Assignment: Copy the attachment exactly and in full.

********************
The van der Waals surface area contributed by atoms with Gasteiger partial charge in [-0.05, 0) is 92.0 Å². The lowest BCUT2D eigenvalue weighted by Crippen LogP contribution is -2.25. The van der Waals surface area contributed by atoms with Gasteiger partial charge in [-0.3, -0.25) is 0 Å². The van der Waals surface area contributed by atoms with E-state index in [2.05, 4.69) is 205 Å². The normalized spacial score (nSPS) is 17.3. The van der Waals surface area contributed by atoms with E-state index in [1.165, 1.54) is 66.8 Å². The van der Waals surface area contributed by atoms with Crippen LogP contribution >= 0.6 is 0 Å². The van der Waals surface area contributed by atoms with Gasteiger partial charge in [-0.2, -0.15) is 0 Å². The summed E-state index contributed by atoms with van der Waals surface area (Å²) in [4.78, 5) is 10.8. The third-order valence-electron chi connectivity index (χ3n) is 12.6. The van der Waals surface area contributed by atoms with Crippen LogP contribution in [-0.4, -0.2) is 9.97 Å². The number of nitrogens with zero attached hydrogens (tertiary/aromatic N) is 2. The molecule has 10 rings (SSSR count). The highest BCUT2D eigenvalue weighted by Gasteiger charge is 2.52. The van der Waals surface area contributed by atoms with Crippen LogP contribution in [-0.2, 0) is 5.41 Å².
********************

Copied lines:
The van der Waals surface area contributed by atoms with Gasteiger partial charge in [-0.05, 0) is 92.0 Å². The lowest BCUT2D eigenvalue weighted by Crippen LogP contribution is -2.25. The van der Waals surface area contributed by atoms with Gasteiger partial charge in [-0.3, -0.25) is 0 Å². The van der Waals surface area contributed by atoms with E-state index in [2.05, 4.69) is 205 Å². The normalized spacial score (nSPS) is 17.3. The van der Waals surface area contributed by atoms with E-state index in [1.165, 1.54) is 66.8 Å². The van der Waals surface area contributed by atoms with Crippen LogP contribution >= 0.6 is 0 Å². The van der Waals surface area contributed by atoms with Gasteiger partial charge in [-0.2, -0.15) is 0 Å². The summed E-state index contributed by atoms with van der Waals surface area (Å²) in [4.78, 5) is 10.8. The third-order valence-electron chi connectivity index (χ3n) is 12.6. The van der Waals surface area contributed by atoms with Crippen LogP contribution in [-0.4, -0.2) is 9.97 Å². The number of nitrogens with zero attached hydrogens (tertiary/aromatic N) is 2. The molecule has 10 rings (SSSR count). The highest BCUT2D eigenvalue weighted by Gasteiger charge is 2.52. The van der Waals surface area contributed by atoms with Crippen LogP contribution in [-0.2, 0) is 5.41 Å².